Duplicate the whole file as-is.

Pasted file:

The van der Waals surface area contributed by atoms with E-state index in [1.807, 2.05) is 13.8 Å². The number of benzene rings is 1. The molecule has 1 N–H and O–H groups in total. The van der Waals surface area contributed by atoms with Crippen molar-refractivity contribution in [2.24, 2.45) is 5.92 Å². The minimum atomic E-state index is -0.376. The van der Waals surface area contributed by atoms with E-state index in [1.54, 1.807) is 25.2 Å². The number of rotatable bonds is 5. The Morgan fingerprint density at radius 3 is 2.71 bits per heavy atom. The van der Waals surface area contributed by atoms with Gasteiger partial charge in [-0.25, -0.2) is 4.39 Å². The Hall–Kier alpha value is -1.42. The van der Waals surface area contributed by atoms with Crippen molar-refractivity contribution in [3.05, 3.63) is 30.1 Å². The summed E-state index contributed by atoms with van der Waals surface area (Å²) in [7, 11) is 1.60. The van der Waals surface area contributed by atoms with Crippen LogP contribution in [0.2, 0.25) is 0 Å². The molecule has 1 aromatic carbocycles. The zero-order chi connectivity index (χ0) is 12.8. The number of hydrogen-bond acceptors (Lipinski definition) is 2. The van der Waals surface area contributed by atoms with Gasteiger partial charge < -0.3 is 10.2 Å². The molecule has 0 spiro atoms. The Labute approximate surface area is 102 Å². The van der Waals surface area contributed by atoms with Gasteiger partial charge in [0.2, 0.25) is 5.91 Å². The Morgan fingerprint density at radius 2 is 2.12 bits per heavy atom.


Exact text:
The van der Waals surface area contributed by atoms with E-state index in [1.807, 2.05) is 13.8 Å². The number of benzene rings is 1. The molecule has 1 N–H and O–H groups in total. The van der Waals surface area contributed by atoms with Crippen molar-refractivity contribution in [2.24, 2.45) is 5.92 Å². The minimum atomic E-state index is -0.376. The van der Waals surface area contributed by atoms with E-state index in [1.54, 1.807) is 25.2 Å². The number of rotatable bonds is 5. The Morgan fingerprint density at radius 3 is 2.71 bits per heavy atom. The van der Waals surface area contributed by atoms with Gasteiger partial charge in [-0.25, -0.2) is 4.39 Å². The Hall–Kier alpha value is -1.42. The van der Waals surface area contributed by atoms with Crippen molar-refractivity contribution in [3.05, 3.63) is 30.1 Å². The summed E-state index contributed by atoms with van der Waals surface area (Å²) in [7, 11) is 1.60. The van der Waals surface area contributed by atoms with Crippen LogP contribution in [0.2, 0.25) is 0 Å². The molecule has 1 aromatic carbocycles. The zero-order chi connectivity index (χ0) is 12.8. The number of hydrogen-bond acceptors (Lipinski definition) is 2. The van der Waals surface area contributed by atoms with Gasteiger partial charge < -0.3 is 10.2 Å². The molecule has 0 spiro atoms. The Labute approximate surface area is 102 Å². The van der Waals surface area contributed by atoms with Gasteiger partial charge in [0.2, 0.25) is 5.91 Å². The Morgan fingerprint density at radius 2 is 2.12 bits per heavy atom.